VIDEO PODCAST: John Dante Prevedini leads a discussion about Youth Involvement in Classical Music - this specially extended illustrated feature includes contributions from Christopher Morley, Gerald Fenech, Halida Dinova, Patricia Spencer and Roderic Dunnett.
Italian late Renaissance composer Carlo Gesualdo was born in Venosa, probably on 8 March 1566, but some sources suggest as early as 1560. His family had acquired the pricipality of Venosa in 1560. Little is known of his early life, but he seemed to be devoted entirely to music from an early age, playing the lute, guitar and harpsichord. He was Prince of Venosa and Count of Conza.
He is remembered for his chromatic musical language in expressive madrigals and sacred music, but also for his infamous double murder of his first wife and her lover (and allegedly, his second son by this first wife and also his father-in-law).
Following the murders, he fled to Venosa, but was able to remarry later, although the end of his life was spent in isolation and depression. He died in Gesualdo on 8 September 1613.
CD Spotlight. The Joy of Harpsichord - Margherita Porfido plays music from the south of Italy, heard by Giuseppe Pennisi. '... fundamental to the understanding of music between the sixteenth and eighteenth centuries in southern Italy.'
Ensemble. Modern Madrigals in the Seventeenth Century - Giuseppe Pennisi listens to vocal music by Gesualdo and some of his contemporaries
Ensemble. Gesualdo and Friends - Giuseppe Pennisi listens to Les Arts Florissants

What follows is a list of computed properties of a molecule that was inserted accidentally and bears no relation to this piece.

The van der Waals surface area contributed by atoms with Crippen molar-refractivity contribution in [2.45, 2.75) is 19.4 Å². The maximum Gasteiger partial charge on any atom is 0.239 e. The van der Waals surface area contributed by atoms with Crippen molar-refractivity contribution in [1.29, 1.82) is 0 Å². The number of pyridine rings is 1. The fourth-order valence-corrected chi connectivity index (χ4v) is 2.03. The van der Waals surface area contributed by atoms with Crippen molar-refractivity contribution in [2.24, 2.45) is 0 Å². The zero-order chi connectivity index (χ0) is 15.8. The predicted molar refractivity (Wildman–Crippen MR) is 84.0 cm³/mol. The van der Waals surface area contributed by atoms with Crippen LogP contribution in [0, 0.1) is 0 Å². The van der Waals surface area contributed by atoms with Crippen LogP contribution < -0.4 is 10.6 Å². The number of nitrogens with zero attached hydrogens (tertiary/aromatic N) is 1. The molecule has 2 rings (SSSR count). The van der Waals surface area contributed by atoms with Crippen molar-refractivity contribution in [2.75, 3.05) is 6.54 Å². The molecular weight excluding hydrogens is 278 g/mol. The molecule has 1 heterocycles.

Ensemble. Very Sensual - Giuseppe Pennisi steps up to Caetani Castle to listen to madrigals by Gesualdo
Ensemble. A Serious Miscalculation - Music for choir and saxophone, heard by Mike Wheeler
Ensemble. Rock-solid Technique - Victoria, Gesualdo, Schütz, J S Bach, Poulenc and Knut Nystedt from cellist Deirdre Bencsik and the Derwent Singers impresses Mike Wheeler
CD Spotlight. Crystalline Beauty - Stravinsky choral music, highly recommended by Gerald Fenech. '... Stravinsky's blend of the mystic and mundane never ceases to astound.'
Ensemble. A Modern Tragedy - Salvatore Sciarrino's 'Luci mie traditrici', one of the most performed contemporary operas, finally reaches a major Italian opera house, by Giuseppe Pennisi
CD Spotlight. Truly Angelic - Passiontide music, recommended by Gerald Fenech. 'An edifying programme in excellent sound and presentation ...'
CD Spotlight. First Rate - Harp music from early baroque Naples, recommended by Gerald Fenech. 'Margret Köll's performances have an ethereal aura ...'
DVD Spotlight. Chamber Opera - Works by Sciarrino and Messiaen, reviewed by Giuseppe Pennisi. '... quite eclectic ...'
Ensemble. Compelling Settings - Lassus, Gesualdo, Purcell, Byrd, J S Bach, Bruckner, Brahms and Tucapský from the Sitwell Singers, reviewed by Mike Wheeler
Record Box. Passion and Intensity - Vocal music by Gesualdo, reviewed by Robert Hugill
Ensemble. Especially Dramatic - Premières by Sheriff and McCabe, reviewed by Malcolm Miller
Stylistic Variety - Passiontide music sung by the Derwent Singers, reviewed by Mike Wheeler